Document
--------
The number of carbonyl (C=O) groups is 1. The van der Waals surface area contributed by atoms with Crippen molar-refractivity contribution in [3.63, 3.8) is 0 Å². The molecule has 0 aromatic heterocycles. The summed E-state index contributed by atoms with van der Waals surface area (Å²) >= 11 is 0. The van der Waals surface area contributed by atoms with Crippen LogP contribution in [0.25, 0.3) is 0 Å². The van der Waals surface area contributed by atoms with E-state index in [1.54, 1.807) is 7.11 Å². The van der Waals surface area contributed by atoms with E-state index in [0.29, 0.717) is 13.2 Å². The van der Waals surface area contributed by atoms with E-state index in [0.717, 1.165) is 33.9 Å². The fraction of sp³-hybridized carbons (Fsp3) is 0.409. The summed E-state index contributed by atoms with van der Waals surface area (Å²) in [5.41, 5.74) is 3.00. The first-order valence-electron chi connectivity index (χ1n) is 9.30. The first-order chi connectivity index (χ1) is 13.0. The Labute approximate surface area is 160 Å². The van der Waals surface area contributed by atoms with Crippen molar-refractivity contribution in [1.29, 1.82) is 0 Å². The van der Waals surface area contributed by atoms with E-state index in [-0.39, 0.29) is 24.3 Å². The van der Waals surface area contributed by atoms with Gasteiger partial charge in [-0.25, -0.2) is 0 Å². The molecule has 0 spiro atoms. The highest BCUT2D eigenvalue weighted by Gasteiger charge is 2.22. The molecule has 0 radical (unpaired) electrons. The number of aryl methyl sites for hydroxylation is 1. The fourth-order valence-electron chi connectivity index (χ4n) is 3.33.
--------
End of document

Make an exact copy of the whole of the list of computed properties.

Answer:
The number of carbonyl (C=O) groups is 1. The van der Waals surface area contributed by atoms with Crippen molar-refractivity contribution in [3.63, 3.8) is 0 Å². The molecule has 0 aromatic heterocycles. The summed E-state index contributed by atoms with van der Waals surface area (Å²) >= 11 is 0. The van der Waals surface area contributed by atoms with Crippen LogP contribution in [0.25, 0.3) is 0 Å². The van der Waals surface area contributed by atoms with E-state index in [1.54, 1.807) is 7.11 Å². The van der Waals surface area contributed by atoms with E-state index in [0.29, 0.717) is 13.2 Å². The van der Waals surface area contributed by atoms with E-state index in [0.717, 1.165) is 33.9 Å². The fraction of sp³-hybridized carbons (Fsp3) is 0.409. The summed E-state index contributed by atoms with van der Waals surface area (Å²) in [5.41, 5.74) is 3.00. The first-order valence-electron chi connectivity index (χ1n) is 9.30. The first-order chi connectivity index (χ1) is 13.0. The Labute approximate surface area is 160 Å². The van der Waals surface area contributed by atoms with Crippen molar-refractivity contribution in [1.29, 1.82) is 0 Å². The van der Waals surface area contributed by atoms with E-state index in [-0.39, 0.29) is 24.3 Å². The van der Waals surface area contributed by atoms with Gasteiger partial charge in [-0.25, -0.2) is 0 Å². The molecule has 0 spiro atoms. The highest BCUT2D eigenvalue weighted by Gasteiger charge is 2.22. The molecule has 0 radical (unpaired) electrons. The number of aryl methyl sites for hydroxylation is 1. The fourth-order valence-electron chi connectivity index (χ4n) is 3.33.